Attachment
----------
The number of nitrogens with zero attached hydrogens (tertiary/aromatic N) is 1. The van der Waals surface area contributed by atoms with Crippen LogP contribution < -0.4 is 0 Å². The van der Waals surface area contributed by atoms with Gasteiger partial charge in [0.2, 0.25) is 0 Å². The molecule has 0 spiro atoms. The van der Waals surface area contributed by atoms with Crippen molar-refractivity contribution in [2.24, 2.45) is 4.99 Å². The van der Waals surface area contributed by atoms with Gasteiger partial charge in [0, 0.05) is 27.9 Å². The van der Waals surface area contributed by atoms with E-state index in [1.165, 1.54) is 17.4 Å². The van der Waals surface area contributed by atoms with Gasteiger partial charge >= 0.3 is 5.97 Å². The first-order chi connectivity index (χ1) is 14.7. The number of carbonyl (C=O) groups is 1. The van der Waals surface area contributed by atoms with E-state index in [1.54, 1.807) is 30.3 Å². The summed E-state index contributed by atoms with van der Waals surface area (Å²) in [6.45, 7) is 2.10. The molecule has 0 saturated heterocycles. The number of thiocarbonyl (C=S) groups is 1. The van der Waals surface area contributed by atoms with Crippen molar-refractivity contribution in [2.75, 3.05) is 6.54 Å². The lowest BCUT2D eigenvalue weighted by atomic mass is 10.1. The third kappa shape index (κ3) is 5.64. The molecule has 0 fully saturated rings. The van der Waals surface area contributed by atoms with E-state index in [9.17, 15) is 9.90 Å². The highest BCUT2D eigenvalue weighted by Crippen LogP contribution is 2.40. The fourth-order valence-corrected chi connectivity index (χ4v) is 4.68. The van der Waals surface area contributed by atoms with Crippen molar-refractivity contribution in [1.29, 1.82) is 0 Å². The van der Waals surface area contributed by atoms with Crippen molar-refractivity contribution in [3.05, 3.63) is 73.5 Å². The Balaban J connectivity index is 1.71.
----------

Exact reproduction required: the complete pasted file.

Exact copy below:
The number of nitrogens with zero attached hydrogens (tertiary/aromatic N) is 1. The van der Waals surface area contributed by atoms with Crippen LogP contribution < -0.4 is 0 Å². The van der Waals surface area contributed by atoms with Gasteiger partial charge in [0.2, 0.25) is 0 Å². The molecule has 0 spiro atoms. The van der Waals surface area contributed by atoms with Crippen molar-refractivity contribution in [2.24, 2.45) is 4.99 Å². The van der Waals surface area contributed by atoms with Gasteiger partial charge in [0, 0.05) is 27.9 Å². The van der Waals surface area contributed by atoms with E-state index in [1.165, 1.54) is 17.4 Å². The van der Waals surface area contributed by atoms with Gasteiger partial charge >= 0.3 is 5.97 Å². The first-order chi connectivity index (χ1) is 14.7. The number of carbonyl (C=O) groups is 1. The van der Waals surface area contributed by atoms with E-state index in [1.54, 1.807) is 30.3 Å². The summed E-state index contributed by atoms with van der Waals surface area (Å²) in [6.45, 7) is 2.10. The molecule has 0 saturated heterocycles. The number of thiocarbonyl (C=S) groups is 1. The van der Waals surface area contributed by atoms with Crippen molar-refractivity contribution in [2.75, 3.05) is 6.54 Å². The lowest BCUT2D eigenvalue weighted by atomic mass is 10.1. The third kappa shape index (κ3) is 5.64. The molecule has 0 fully saturated rings. The van der Waals surface area contributed by atoms with E-state index in [9.17, 15) is 9.90 Å². The highest BCUT2D eigenvalue weighted by Crippen LogP contribution is 2.40. The fourth-order valence-corrected chi connectivity index (χ4v) is 4.68. The van der Waals surface area contributed by atoms with Crippen molar-refractivity contribution in [1.29, 1.82) is 0 Å². The van der Waals surface area contributed by atoms with Crippen molar-refractivity contribution in [3.05, 3.63) is 73.5 Å². The Balaban J connectivity index is 1.71.